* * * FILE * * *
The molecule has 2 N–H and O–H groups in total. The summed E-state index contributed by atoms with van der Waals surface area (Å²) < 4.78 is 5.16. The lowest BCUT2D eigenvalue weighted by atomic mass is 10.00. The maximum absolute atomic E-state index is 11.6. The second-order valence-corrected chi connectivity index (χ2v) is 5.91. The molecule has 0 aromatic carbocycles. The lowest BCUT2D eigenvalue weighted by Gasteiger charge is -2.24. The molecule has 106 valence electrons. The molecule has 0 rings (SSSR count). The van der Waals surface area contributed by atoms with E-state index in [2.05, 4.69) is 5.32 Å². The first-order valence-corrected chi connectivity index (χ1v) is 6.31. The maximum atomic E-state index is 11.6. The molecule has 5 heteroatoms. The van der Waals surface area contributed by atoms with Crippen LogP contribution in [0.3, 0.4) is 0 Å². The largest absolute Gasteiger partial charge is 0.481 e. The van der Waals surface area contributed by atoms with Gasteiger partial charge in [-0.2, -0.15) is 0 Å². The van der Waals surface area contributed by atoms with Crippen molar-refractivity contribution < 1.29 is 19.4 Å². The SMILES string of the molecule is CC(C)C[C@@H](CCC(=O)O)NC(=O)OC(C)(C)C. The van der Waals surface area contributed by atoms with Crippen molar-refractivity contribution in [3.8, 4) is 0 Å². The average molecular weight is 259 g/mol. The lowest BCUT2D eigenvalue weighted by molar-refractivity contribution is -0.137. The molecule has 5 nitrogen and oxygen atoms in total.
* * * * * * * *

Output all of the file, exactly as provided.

The molecule has 2 N–H and O–H groups in total. The summed E-state index contributed by atoms with van der Waals surface area (Å²) < 4.78 is 5.16. The lowest BCUT2D eigenvalue weighted by atomic mass is 10.00. The maximum absolute atomic E-state index is 11.6. The second-order valence-corrected chi connectivity index (χ2v) is 5.91. The molecule has 0 aromatic carbocycles. The lowest BCUT2D eigenvalue weighted by Gasteiger charge is -2.24. The molecule has 106 valence electrons. The molecule has 0 rings (SSSR count). The van der Waals surface area contributed by atoms with E-state index in [2.05, 4.69) is 5.32 Å². The first-order valence-corrected chi connectivity index (χ1v) is 6.31. The maximum atomic E-state index is 11.6. The molecule has 5 heteroatoms. The van der Waals surface area contributed by atoms with Crippen LogP contribution in [0.3, 0.4) is 0 Å². The largest absolute Gasteiger partial charge is 0.481 e. The van der Waals surface area contributed by atoms with Gasteiger partial charge in [-0.2, -0.15) is 0 Å². The van der Waals surface area contributed by atoms with Crippen molar-refractivity contribution < 1.29 is 19.4 Å². The SMILES string of the molecule is CC(C)C[C@@H](CCC(=O)O)NC(=O)OC(C)(C)C. The van der Waals surface area contributed by atoms with Crippen molar-refractivity contribution in [3.8, 4) is 0 Å². The average molecular weight is 259 g/mol. The lowest BCUT2D eigenvalue weighted by molar-refractivity contribution is -0.137. The molecule has 5 nitrogen and oxygen atoms in total.